TDX gives the end user an extremely poor experience for security issues. You are basically at the mercy of Intel. As long as Intel doesn’t ship an update of the TDX module, there is nothing you can do on your own. Also no one will get advance warning for issues except big players.

On Twitter, I was joking that the TDX module is probably written in shoddy C. Whether it’s shoddy is anyone’s personal opinion, but it turns out that it is actually written in C. Intel has published its source. Would you want the software you base all your security hopes on to be written in the least secure programming language?

A Better Way

If you can write a secure microhypervisor (one of the assumptions of TDX), there is actually no need to go down the road of TDX. Intel already provide all the building blocks of a solution that gives you the benefits of TDX with far fewer downsides.

Boot your secure microhypervisor as a normal baremetal hypervisor. The boot process can be secured via Secure Boot. You can perform remote attestation as well. For this Intel TXT comes in handy. The microhypervisor can defend itself at runtime using an IOMMU and defend VMs using TME-MK.

Your legacy hypervisor can then boot as a sort of Dom0 and take ownership of the platform hardware. Instead of calling into the TDX module, the Dom0 can request services from the secure microhypervisor using regular hypercalls. Instead of patching untrusted guests to use TDCALL to call into the TDX module, they can use existing facilities as well.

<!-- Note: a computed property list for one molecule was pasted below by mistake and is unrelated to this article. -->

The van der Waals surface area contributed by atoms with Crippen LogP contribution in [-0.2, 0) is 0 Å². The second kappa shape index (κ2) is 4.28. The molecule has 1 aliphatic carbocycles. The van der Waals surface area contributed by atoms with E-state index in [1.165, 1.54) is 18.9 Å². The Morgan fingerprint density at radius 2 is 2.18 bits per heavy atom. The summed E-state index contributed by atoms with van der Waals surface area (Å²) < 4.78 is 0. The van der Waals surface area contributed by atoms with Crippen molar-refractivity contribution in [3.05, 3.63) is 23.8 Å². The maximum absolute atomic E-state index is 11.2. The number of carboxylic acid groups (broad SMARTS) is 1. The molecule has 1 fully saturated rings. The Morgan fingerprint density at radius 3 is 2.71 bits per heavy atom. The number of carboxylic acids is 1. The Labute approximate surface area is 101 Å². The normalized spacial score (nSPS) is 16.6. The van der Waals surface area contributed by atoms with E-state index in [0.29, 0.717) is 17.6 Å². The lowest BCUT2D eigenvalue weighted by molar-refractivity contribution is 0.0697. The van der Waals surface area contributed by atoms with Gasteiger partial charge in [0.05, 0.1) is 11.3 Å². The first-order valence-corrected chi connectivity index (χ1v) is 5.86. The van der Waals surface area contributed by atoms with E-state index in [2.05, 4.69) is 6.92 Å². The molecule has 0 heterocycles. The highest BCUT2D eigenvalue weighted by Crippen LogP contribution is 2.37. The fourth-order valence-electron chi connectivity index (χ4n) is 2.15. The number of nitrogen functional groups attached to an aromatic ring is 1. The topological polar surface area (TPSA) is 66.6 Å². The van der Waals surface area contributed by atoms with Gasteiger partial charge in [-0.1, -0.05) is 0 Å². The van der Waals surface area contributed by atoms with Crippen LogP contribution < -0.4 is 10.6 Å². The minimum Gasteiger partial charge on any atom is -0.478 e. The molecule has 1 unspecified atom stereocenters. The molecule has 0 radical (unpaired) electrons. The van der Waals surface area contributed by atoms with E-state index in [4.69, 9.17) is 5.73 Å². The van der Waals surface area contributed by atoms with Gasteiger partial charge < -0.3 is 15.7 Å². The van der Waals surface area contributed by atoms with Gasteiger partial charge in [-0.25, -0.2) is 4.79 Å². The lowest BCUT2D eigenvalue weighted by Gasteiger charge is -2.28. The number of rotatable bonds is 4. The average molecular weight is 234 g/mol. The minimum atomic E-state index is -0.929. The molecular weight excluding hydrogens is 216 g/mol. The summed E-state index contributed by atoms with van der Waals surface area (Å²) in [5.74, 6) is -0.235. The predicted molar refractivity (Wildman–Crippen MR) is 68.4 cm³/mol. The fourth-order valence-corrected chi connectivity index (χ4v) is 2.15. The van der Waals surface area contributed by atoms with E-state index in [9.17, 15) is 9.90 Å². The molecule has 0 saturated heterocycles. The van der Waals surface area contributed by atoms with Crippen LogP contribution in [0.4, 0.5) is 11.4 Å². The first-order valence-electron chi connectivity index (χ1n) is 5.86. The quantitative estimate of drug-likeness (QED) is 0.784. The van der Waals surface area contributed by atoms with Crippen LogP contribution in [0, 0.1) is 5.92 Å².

This design gives you all the upsides of TDX. The secure microhypervisor will enforce confidentiality protections to the degree that you need them. At the same time, the design eliminates practically all downsides of TDX. The update process of the secure hypervisor does not involve Intel. If you establish your own chain of trust, you can update the hypervisor as you please. Also, Secure Boot (with your own keys) and TXT are usable by anyone.

You are free to implement the secure microhypervisor in any language you want. You can write it in Ada/SPARK or Rust for maximum resiliency. At least not in C. You can do formal verification. You can do fuzzing. Whatever makes you feel comfortable.

You can move the emulation code (Qemu or your favorite alternative) from the Dom0 into host root mode outside of Dom0. The microhypervisor can run it in a sandbox with only clearly defined access to the rest of the system. This removes the need to patch your guest OS or firmware and make it TDX aware, because it will just see a normal emulated system. Even less complexity!

Finally, equivalents of Secure Boot, TXT, TME-MK exist for AMD and other architectures. You can have the same architecture everywhere.

But instead we got TDX. And unfortunately other CPU architectures (RISC-V) have taken it as an example. This makes me sad.

  1. KVM on x86 does instruction decoding, instruction emulation and some legacy device emulation. While you can opt out of the legacy device emulation (kernel-irqchip=split), there is no way to opt out of the kernel’s instruction emulation. Also on all platforms you can use VirtIO emulation in the kernel (vhost) and open another large attack surface.